A complex body of religious practices that spread throughout the Hindu, Buddhist, and Jain traditions; a form of spirituality that seemingly combines sexuality, sensual pleasure, and the full range of physical experience with the religious life—Tantra has held a central yet conflicted role within the Western imagination ever since the first "discovery" of Indian religions by European scholars. Always radical, always extremely Other, Tantra has proven a key factor in the imagining of India. This book offers a critical account of how the phenomenon has come to be. Tracing the complex genealogy of Tantra as a category within the history of religions, Hugh B. Urban reveals how it has been formed through the interplay of popular and scholarly imaginations. Tantra emerges as a product of mirroring and misrepresentation at work between East and West--a dialectical category born out of the ongoing play between Western and Indian minds. Combining historical detail, textual analysis, popular cultural phenomena, and critical theory, this book shows Tantra as a shifting amalgam of fantasies, fears, and wish-fulfillment, at once native and Other, that strikes at the very heart of our constructions of the exotic Orient and the contemporary West.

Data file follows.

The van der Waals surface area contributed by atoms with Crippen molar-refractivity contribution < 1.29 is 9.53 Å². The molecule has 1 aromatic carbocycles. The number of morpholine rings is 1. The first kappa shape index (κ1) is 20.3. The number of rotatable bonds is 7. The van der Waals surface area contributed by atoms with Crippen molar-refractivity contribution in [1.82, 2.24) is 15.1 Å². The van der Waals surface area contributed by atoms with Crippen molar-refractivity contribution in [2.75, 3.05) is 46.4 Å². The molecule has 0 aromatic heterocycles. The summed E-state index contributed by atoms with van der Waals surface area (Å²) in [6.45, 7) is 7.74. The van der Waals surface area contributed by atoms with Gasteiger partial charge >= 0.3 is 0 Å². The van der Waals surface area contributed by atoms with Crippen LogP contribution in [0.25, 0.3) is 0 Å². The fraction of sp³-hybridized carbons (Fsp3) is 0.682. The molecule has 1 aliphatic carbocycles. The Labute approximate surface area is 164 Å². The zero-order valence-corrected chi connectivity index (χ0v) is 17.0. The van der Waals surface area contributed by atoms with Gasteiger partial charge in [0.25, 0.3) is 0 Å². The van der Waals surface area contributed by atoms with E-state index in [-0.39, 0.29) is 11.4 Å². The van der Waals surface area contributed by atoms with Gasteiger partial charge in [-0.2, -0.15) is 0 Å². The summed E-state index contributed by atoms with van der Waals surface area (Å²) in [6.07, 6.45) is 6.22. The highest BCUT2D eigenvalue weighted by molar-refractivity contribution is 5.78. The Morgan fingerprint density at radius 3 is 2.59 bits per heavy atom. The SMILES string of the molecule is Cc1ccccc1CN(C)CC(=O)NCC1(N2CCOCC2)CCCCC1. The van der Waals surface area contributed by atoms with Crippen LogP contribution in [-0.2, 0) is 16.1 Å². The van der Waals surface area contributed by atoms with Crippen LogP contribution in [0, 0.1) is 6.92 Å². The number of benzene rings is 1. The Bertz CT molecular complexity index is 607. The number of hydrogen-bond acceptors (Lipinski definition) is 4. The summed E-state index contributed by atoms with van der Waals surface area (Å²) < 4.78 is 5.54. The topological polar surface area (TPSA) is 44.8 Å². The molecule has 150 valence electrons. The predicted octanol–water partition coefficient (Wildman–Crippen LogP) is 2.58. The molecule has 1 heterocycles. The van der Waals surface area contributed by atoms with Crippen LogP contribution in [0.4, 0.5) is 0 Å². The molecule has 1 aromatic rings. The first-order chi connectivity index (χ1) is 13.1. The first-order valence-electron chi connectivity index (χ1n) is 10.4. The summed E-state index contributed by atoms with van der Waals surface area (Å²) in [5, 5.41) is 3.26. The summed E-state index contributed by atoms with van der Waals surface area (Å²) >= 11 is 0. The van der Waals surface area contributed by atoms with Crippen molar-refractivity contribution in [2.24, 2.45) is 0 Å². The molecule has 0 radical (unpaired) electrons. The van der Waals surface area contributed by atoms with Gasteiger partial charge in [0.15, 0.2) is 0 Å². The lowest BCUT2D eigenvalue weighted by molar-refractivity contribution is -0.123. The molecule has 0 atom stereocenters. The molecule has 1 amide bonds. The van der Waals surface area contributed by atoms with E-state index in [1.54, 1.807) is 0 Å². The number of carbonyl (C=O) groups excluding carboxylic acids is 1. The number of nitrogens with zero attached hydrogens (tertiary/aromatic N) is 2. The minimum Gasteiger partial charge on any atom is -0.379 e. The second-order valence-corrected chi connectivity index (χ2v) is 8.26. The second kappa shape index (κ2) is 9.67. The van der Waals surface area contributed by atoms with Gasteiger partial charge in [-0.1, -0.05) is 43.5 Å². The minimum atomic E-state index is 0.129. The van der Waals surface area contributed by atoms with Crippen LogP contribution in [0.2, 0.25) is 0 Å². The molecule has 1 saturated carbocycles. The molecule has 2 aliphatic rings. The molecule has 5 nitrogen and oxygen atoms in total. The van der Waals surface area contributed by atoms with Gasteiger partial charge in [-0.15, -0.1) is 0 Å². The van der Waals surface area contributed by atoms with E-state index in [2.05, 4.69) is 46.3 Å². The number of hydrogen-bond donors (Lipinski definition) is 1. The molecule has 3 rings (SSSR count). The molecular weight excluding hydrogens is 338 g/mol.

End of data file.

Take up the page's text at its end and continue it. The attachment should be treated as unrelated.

Table of Contents
You are viewing the table of contents
You do not have access to this
on JSTOR. Try logging in through your institution for access.